Cells can communicate through extracellular vesicle (EV) secretion and uptake. Exosomes are lipid bilayer-enclosed EVs of 30–150 nm in diameter, which can transfer RNA, functional proteins, lipids, and metabolites to recipient cells in vivo. Most cell types, including immune cells, can secrete and uptake exosomes. Biogenesis, secretion, and uptake of immune cell-derived exosomes are regulated by intracellular

  • Lipid in Renal Carcinoma: Queen Bee to Target?
    Trends Cancer (IF 8.884) Pub Date : 2020-03-17
    Sze Kiat Tan; Scott M. Welford

    Clear cell renal cell carcinoma (ccRCC) is the most common renal cancer subtype, characterized by a lipid storage phenotype. We found that carnitine palmitoyltransferase 1A (CPT1A), the rate-limiting enzyme of mitochondrial fatty acid (FA) transport, is repressed by hypoxia-inducible factors (HIFs), reducing FA oxidation (FAO). Altering lipid metabolism may be a new therapeutic avenue in ccRCC.

  • Translin-Trax: Considerations for Oncological Therapeutic Targeting
    Trends Cancer (IF 8.884) Pub Date : 2020-03-16
    Ramsay J. McFarlane; Jane A. Wakeman

    Dicer-deficient cancers have poor prognoses, which is linked to the degradation of tumour-suppressing miRNA precursors by the Translin-Trax (Tn-Tx) ribonuclease. Inhibition of Tn-Tx potentially offers a new therapeutic intervention point. However, Tn-Tx functions in an array of biological processes, and here we consider how this complexity could influence therapeutic design strategies.

  • Pediatric Cancer Models in Zebrafish
    Trends Cancer (IF 8.884) Pub Date : 2020-03-13
    Mattie J. Casey; Rodney A. Stewart

    Pediatric cancer is a leading cause of death in children and adolescents. Improvements in pediatric cancer treatment that include the alleviation of long-term adverse effects require a deeper understanding of the genetic, epigenetic, and developmental factors driving these cancers. Here, we review how the unique attributes of the zebrafish model system in embryology, imaging, and scalability have been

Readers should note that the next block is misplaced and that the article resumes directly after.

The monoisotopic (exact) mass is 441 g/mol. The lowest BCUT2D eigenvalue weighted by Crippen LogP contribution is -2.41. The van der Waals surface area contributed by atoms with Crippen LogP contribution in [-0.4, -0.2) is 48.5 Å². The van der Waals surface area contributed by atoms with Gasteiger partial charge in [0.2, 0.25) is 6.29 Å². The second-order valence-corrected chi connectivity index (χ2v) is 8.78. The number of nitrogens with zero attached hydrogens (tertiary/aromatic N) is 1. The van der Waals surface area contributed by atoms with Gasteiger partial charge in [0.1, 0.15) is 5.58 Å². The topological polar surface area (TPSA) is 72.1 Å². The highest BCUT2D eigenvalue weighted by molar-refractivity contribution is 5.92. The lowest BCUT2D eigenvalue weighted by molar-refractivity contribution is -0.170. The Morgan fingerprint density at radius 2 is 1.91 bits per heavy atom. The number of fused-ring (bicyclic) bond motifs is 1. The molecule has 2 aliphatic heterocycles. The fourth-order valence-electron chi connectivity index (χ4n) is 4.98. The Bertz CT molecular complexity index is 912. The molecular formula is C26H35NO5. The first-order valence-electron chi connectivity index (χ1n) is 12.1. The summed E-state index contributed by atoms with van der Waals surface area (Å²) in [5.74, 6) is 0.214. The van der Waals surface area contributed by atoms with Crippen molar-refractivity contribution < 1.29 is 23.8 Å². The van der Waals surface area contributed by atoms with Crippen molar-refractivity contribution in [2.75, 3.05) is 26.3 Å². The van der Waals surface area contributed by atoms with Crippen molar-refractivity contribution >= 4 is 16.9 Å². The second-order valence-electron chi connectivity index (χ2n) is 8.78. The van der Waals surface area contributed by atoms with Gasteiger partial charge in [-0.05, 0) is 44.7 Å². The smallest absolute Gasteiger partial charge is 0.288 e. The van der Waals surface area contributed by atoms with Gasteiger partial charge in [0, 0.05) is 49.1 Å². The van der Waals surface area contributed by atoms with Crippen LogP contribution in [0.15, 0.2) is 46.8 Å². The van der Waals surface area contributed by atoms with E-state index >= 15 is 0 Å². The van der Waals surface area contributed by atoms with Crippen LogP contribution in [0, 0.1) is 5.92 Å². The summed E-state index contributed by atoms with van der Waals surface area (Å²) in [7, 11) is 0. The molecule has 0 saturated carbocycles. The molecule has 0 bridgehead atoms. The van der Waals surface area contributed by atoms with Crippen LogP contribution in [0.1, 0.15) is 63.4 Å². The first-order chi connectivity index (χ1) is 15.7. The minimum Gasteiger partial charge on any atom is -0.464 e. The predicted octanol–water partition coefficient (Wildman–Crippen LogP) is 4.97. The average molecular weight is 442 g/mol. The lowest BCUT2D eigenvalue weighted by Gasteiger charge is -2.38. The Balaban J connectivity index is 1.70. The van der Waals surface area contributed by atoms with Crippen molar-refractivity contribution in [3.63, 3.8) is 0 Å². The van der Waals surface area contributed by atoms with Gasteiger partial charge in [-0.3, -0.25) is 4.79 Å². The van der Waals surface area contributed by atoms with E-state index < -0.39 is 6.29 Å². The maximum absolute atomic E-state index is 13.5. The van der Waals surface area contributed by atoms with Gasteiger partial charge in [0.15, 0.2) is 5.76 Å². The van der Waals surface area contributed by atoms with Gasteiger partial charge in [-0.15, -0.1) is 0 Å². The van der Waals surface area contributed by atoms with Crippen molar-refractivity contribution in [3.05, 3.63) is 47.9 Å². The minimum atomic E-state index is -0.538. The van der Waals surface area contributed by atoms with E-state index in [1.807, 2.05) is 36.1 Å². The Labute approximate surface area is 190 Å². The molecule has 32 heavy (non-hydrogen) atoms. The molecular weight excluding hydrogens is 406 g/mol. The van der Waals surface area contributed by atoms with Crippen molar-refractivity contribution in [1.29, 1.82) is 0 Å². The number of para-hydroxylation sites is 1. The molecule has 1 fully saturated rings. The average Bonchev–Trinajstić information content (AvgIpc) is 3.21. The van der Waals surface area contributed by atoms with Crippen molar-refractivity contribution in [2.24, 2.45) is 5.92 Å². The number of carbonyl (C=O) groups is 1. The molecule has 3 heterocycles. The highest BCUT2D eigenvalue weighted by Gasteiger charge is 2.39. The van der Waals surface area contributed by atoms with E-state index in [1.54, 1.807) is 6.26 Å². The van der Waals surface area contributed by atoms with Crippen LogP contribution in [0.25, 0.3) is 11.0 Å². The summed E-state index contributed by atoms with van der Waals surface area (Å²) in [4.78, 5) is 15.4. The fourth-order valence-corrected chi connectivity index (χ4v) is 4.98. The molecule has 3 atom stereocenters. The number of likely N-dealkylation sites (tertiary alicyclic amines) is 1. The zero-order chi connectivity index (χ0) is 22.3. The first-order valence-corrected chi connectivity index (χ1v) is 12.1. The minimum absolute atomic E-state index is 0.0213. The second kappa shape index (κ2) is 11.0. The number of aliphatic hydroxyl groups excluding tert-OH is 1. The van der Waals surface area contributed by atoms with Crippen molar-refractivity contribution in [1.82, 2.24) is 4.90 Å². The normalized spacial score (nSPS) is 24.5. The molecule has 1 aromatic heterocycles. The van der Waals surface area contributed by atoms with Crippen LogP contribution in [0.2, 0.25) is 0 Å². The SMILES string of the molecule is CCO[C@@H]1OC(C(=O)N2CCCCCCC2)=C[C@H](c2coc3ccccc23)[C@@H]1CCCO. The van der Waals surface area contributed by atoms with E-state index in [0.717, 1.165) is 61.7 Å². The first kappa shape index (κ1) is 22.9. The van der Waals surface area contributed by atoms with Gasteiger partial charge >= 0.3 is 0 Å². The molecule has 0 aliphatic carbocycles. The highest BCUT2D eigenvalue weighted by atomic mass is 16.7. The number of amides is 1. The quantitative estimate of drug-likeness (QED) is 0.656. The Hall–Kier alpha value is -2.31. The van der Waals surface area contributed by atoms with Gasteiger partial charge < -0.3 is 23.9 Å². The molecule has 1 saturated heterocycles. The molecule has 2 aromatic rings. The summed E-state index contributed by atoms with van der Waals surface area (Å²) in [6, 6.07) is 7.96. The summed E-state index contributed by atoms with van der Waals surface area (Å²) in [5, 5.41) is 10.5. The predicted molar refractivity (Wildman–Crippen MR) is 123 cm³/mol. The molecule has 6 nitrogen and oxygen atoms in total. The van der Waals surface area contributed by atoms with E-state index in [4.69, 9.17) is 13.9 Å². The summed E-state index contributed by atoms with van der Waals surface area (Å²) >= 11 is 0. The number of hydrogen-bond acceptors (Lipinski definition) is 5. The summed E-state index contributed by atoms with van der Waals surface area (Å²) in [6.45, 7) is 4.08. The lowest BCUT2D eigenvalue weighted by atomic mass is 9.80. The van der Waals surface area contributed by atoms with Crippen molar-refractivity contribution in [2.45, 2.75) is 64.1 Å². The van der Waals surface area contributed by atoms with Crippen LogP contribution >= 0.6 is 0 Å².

• Perturbation-Driven Entropy as a Source of Cancer Cell Heterogeneity
    Trends Cancer (IF 8.884) Pub Date : 2020-03-13
    Sebastian M.B. Nijman

    Intratumor heterogeneity is a key hallmark of cancer that contributes to progression and therapeutic resistance. Phenotypic heterogeneity is in part caused by Darwinian selection of subclones that arise by random (epi)genetic aberrations. In addition, cancer cells are endowed with increased cellular plasticity compared with their normal counterparts, further adding to their heterogeneous behavior.

  • PD1 Blockade in Cancer: Impact on Myeloid Cells
    Trends Cancer (IF 8.884) Pub Date : 2020-03-13
    Mai Fujiwara; Lucien P. Garo; Gopal Murugaiyan

    Programmed death 1 (PD1) has emerged as a major inhibitor of antitumor T cells, and anti-PD1 therapies have demonstrated clinical efficacy in multiple cancers. However, the impact of PD1 on other immune cells had remained unclear. A recent study by Strauss et al. describes how myeloid cell-intrinsic PD1 signaling limits myelopoiesis in cancer pertinent to anti-PD1 therapies.

  • On a New Proposed Mechanism of 5-Fluorouracil-Mediated Cytotoxicity
    Trends Cancer (IF 8.884) Pub Date : 2020-03-13
    Shobbir Hussain

    The major molecular mode of action of the cytotoxic drug 5-fluorouracil (5-FU) is generally considered to result from thymidylate synthase inhibition. Recent findings relating to the function of the human uracil-5 methyltransferase (U5MT), TRMT2A, and its interaction with 5-FU metabolites incorporated within tRNAs, lead to an additional hypothesis that is proposed here.

  • Treating the Disease, Not the Symptom: Beyond NSAIDs
    Trends Cancer (IF 8.884) Pub Date : 2020-03-12
    Robert R. Bowers; Joe R. Delaney; Demetri D. Spyropoulos